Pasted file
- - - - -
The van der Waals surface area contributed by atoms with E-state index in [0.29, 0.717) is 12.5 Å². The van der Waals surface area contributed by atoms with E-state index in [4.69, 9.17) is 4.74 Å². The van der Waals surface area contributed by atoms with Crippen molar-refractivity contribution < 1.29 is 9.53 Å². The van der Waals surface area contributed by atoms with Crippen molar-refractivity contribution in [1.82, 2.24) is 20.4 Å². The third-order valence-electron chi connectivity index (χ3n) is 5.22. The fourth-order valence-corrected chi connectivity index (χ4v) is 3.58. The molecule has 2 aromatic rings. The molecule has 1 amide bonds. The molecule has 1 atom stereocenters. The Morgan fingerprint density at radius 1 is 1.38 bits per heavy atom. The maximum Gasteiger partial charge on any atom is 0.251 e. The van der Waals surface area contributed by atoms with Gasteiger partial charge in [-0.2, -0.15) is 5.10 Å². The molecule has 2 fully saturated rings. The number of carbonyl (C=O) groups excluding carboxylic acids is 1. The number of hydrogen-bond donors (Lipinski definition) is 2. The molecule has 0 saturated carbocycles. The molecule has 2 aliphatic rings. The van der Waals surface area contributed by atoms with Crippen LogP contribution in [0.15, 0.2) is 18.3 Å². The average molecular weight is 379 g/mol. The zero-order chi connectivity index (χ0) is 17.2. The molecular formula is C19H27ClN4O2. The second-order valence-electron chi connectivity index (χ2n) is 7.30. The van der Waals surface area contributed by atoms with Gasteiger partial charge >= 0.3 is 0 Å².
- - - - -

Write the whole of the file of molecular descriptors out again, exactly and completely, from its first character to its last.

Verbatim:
The van der Waals surface area contributed by atoms with E-state index in [0.29, 0.717) is 12.5 Å². The van der Waals surface area contributed by atoms with E-state index in [4.69, 9.17) is 4.74 Å². The van der Waals surface area contributed by atoms with Crippen molar-refractivity contribution < 1.29 is 9.53 Å². The van der Waals surface area contributed by atoms with Crippen molar-refractivity contribution in [1.82, 2.24) is 20.4 Å². The third-order valence-electron chi connectivity index (χ3n) is 5.22. The fourth-order valence-corrected chi connectivity index (χ4v) is 3.58. The molecule has 2 aromatic rings. The molecule has 1 amide bonds. The molecule has 1 atom stereocenters. The Morgan fingerprint density at radius 1 is 1.38 bits per heavy atom. The maximum Gasteiger partial charge on any atom is 0.251 e. The van der Waals surface area contributed by atoms with Gasteiger partial charge in [-0.2, -0.15) is 5.10 Å². The molecule has 2 fully saturated rings. The number of carbonyl (C=O) groups excluding carboxylic acids is 1. The number of hydrogen-bond donors (Lipinski definition) is 2. The molecule has 0 saturated carbocycles. The molecule has 2 aliphatic rings. The van der Waals surface area contributed by atoms with Crippen LogP contribution in [0.15, 0.2) is 18.3 Å². The average molecular weight is 379 g/mol. The zero-order chi connectivity index (χ0) is 17.2. The molecular formula is C19H27ClN4O2. The second-order valence-electron chi connectivity index (χ2n) is 7.30. The van der Waals surface area contributed by atoms with Gasteiger partial charge >= 0.3 is 0 Å².